Wednesday, June 18, 2008

On Election

I earnestly desire that everyone know the blessed truth of election, it is not a doctrine that condemns man; it is a doctrine that brings us comfort. It allows us to be truly humble and truly thankful; it shows us that God is all powerful and all wise. It continually reminds us that he has secured our salvation. What great joy this is! His strength is now our strength, not vice versa.
Of course the first thing into the mind upon hearing this is not the value of election but the protest, “How can a loving God ensure my doom in hell without my say in it?” I will explain it, but know that that is the wrong way to think about grace- election is a one way street, it is an escalator that only goes up. God does not push people into hell, he pushes people into heaven. God has chosen some people to be Christian despite their hearts, otherwise there would be no Christians, and the other people get exactly what they want.

To begin, we must go back to our creation. In the garden of Eden mankind was given the gift of being able to choose things just as surely as he was given the ability to walk around and talk. Do we want eggs or cereal for breakfast? Man can pick which one he likes, that power is still with us, it would be idiotic or insane to dispute this. The fall of man did not alter the fact that man can choose, what it did change was our desire to know and love God. After sinning man ran from God, and if there was to be a relationship it would only happen if God pursued us.
This distinction between the ability to chose and the desire for God is critical, it shows us that man is still responsible for picking hell for himself, even though he loves it and will always pick it, it is still his decision. The ability to choose is powerless next to the desire, or stated another way mankind fundamentally hates God and loves sin and will use anything in his faculty to express this, including voting for an eternity apart from God. What this means is that since we love sin and can still choose we are free to choose sin, how much, where, when. Our nature has given our free will the power to say 'No' to God, but never Yes. This is the verdict that Jesus came into the world but men loved the darkness.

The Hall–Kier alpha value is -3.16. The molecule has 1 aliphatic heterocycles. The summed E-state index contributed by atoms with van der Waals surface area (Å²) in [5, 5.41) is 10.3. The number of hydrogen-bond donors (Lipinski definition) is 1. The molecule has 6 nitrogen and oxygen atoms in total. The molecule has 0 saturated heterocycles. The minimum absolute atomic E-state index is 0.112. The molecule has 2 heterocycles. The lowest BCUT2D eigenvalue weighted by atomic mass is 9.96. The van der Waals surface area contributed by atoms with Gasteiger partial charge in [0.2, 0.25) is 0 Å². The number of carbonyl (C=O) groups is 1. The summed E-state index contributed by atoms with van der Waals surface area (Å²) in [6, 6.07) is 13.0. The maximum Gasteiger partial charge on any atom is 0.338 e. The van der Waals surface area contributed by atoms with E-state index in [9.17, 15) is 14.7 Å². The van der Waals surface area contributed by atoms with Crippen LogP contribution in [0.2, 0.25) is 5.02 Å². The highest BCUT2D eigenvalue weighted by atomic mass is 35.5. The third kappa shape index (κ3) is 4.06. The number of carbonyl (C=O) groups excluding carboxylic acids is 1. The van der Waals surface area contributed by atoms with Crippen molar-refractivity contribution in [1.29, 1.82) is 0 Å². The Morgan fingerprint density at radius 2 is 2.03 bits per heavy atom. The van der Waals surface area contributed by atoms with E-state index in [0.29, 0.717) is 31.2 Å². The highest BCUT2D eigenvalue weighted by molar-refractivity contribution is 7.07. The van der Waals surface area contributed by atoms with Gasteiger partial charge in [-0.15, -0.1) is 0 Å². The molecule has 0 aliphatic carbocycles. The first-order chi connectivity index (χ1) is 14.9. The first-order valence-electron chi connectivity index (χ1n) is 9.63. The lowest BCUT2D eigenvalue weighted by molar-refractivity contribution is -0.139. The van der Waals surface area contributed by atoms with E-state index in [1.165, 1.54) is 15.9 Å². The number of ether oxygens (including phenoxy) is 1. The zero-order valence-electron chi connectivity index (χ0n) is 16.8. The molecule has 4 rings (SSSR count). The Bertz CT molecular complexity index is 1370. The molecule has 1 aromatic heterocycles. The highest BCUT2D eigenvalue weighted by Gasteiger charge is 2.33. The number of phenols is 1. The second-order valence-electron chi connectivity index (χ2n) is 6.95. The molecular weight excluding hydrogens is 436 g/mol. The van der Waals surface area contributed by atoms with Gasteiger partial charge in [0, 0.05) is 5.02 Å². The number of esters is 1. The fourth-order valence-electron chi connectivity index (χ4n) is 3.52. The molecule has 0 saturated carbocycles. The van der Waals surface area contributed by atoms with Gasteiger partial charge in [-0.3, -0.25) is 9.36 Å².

There is no question that this is an uncomfortable doctrine, because it is hard to accept the idea that man is so throughly corrupted by sin that there is no corner of it that does not have sin in it, but if you reject it then you at the same time reject the need for Jesus. If there was in the heart of man some little spark of total righteousness, some little kernel of uncorrupted goodness, then there would be no need for Jesus, and instead of sending his son God could have planted that seed in your heart, he could have blown that spark into a raging fire, but since things were so extreme that He sent His Son, it is proof we are rotten to the core, proof there is not one part of us that sin doesn't have influence over.

But we do know Jesus promised salvation to those who believe, and we do know that those who confess the name of the Lord will be saved. How do we square this with that last concept?

It's very easy, if you are a Christian ask yourself: what about me made me accept Christ while someone else in exactly the same circumstances rejected Him? You can either answer 'something' or 'nothing'. I'm smarter, more clever, more handsome, wiser than my neighbor. Answering "I don't know" is the same as saying "there is something different about me, I am not sure I know what it is, but it's there." Or, if you answer with 'nothing' then you admit that you are no different than your neighbor, but you chose God because God chose you. And there it is, the sweet doctrine of election. The doctrine that says the only reason I picked him against my normal desires is because he picked me and gave me a new heart ahead of time. To accept the doctrine of election is to say that God has loved me with an eternal passion that will never falter or fade, begun before I even arrived on this earth.

This is the best news that someone could hope to hear.

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